The tulsi plant has been cherished for its healing properties since ancient times, dating back to around 5000 BCE. In Hinduism, it holds a special significance, considered the holiest of all plants. According to tradition, Brahma, the creator-god, resides in its branches, while Hindu pilgrimage centers are said to reside in its roots. The Ganges is believed to flow within its roots, and all deities are said to inhabit its stem and leaves. The tulsi plant symbolizes various aspects of Hindu spirituality, including wifehood, motherhood, and the manifestation of the divine in the plant kingdom.

In Hindu households, particularly among women, the tulsi plant is a focus of religious devotion. It is often grown near homes, especially by followers of the Vaishnava sect. Caring for the tulsi plant is considered a sacred duty, believed to bestow spiritual merit and the divine grace of Vishnu. Daily rituals involve watering the plant, cleaning its surroundings, and making offerings of food, flowers, incense, and holy water. Special reverence is shown on Tuesdays and Fridays, with devotees circumambulating the plant while chanting mantras and offering prayers. The plant is typically worshipped twice a day, in the morning and evening, with the lighting of lamps or candles near it.

Historically, some families in Bengal considered the tulsi plant as their spiritual guide or clan deity. In Orissa, during the month of Vaishakha, a vessel filled with water is suspended over the tulsi plant, symbolizing wishes for a good monsoon and the cleansing of sins. Additionally, a ceremonial wedding known as Tulasi Vivaha is performed, symbolizing the union of the tulsi plant with Vishnu or his incarnations. This ritual marks the end of the monsoon season and inaugurates the annual marriage season in India.

Religious Traditions


In Vaishnavism, Tulasi is very sacred and is used in the worship of Vishnu, Krishna, and other related deities. People offer garlands made of 10,000 Tulasi leaves, water mixed with Tulasi, and food items sprinkled with Tulasi to show reverence to these gods. They also use prayer beads made from Tulasi stems or roots, called Tulasi malas, which are symbols of initiation. These malas are believed to connect the wearer with Vishnu or Krishna and provide protection. Vaishnavas, followers of Vishnu, are often identified as “those who bear the Tulasi round the neck.”


In Shaivism, there are different opinions about offering Tulasi to the god Shiva. While some say Bael leaves are more commonly offered to Shiva, others mention that Tulasi may also be used in worship. Some even suggest that the aniconic symbol of Shiva, the linga, can be made from the black soil found around Tulasi roots, symbolizing Shiva’s omnipresence.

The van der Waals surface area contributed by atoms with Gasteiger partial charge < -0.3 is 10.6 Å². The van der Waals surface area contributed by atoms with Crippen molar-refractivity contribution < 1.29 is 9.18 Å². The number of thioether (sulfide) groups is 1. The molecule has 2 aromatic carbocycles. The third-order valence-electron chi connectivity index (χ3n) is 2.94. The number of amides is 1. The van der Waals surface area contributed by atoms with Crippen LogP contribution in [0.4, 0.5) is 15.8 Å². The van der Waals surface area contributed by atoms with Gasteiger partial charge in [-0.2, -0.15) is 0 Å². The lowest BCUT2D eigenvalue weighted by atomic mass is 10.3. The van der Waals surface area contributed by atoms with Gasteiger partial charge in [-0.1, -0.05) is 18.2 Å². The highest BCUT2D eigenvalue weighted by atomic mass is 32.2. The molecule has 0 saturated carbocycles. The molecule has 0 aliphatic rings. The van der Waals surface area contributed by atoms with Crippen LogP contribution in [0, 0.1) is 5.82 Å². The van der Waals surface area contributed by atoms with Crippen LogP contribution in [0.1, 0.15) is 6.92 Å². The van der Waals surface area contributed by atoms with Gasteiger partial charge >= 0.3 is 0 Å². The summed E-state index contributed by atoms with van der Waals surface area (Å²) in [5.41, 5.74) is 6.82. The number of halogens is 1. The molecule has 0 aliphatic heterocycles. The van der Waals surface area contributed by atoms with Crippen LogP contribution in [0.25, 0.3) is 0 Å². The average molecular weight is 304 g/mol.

However, in Shaktism, worshipers avoid using Tulasi as it is believed that the strong aroma of the plant might upset the supreme goddess Devi.


Tulasi is not used in the worship of Hanuman because he is celibate, and Tulasi is seen as a goddess. In Orissa, the Tulasi plant represents local deities, and rituals are performed in front of it to honor these deities. Additionally, the Nayars of Malabar offer Tulasi plants to appease evil spirits, indicating its significance in various cultural practices.


Tulasi holds a special place in Hindu tradition, as outlined in the Srimad Bhagavatam and Padma Purana scriptures. Despite the beauty and fragrance of other flowering plants, Tulasi’s austerity and devotion earn her special preference from Lord Vishnu, who adorns himself with Tulasi leaves. Every aspect of the Tulasi plant is considered sacred, including the soil around it. The Padma Purana even promises liberation (moksha) and a place in Vishnu’s abode for those cremated with Tulasi twigs. Using Tulasi sticks to light lamps for Vishnu is regarded as offering countless lamps to the deities, while applying a paste of dried Tulasi wood on one’s body during worship is deemed more beneficial than numerous rituals.

However, disrespecting Tulasi incurs Vishnu’s wrath. Strict taboos prohibit urinating, defecating, or disposing of waste water near the plant, and uprooting or cutting its branches is forbidden. When Tulasi withers, it’s ceremoniously immersed in water, akin to broken divine images. Despite its significance in Hindu worship, Tulasi’s use is governed by strict guidelines, including offering a prayer of forgiveness before plucking its leaves. The reverence for Tulasi is evident in various place and family names incorporating the word “Tulasi,” underscoring its importance in Hindu culture.